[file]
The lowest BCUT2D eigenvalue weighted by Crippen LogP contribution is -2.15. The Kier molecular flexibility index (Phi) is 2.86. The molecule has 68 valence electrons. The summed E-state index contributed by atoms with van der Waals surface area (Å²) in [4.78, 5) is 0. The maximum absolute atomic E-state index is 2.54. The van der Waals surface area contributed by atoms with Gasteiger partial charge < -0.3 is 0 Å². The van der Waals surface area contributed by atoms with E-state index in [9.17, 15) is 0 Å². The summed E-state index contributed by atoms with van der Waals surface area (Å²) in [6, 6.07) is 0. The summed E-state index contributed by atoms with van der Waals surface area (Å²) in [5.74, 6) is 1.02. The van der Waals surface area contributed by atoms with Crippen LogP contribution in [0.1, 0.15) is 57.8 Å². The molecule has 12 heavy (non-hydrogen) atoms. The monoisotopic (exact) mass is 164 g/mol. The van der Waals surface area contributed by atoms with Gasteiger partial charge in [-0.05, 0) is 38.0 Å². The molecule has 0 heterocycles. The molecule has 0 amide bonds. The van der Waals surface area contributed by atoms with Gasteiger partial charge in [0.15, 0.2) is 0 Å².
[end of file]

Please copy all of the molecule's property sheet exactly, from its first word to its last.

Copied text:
The lowest BCUT2D eigenvalue weighted by Crippen LogP contribution is -2.15. The Kier molecular flexibility index (Phi) is 2.86. The molecule has 68 valence electrons. The summed E-state index contributed by atoms with van der Waals surface area (Å²) in [4.78, 5) is 0. The maximum absolute atomic E-state index is 2.54. The van der Waals surface area contributed by atoms with Gasteiger partial charge < -0.3 is 0 Å². The van der Waals surface area contributed by atoms with E-state index in [9.17, 15) is 0 Å². The summed E-state index contributed by atoms with van der Waals surface area (Å²) in [6, 6.07) is 0. The summed E-state index contributed by atoms with van der Waals surface area (Å²) in [5.74, 6) is 1.02. The van der Waals surface area contributed by atoms with Crippen LogP contribution in [0.1, 0.15) is 57.8 Å². The molecule has 12 heavy (non-hydrogen) atoms. The monoisotopic (exact) mass is 164 g/mol. The van der Waals surface area contributed by atoms with Gasteiger partial charge in [-0.05, 0) is 38.0 Å². The molecule has 0 heterocycles. The molecule has 0 amide bonds. The van der Waals surface area contributed by atoms with Gasteiger partial charge in [0.15, 0.2) is 0 Å².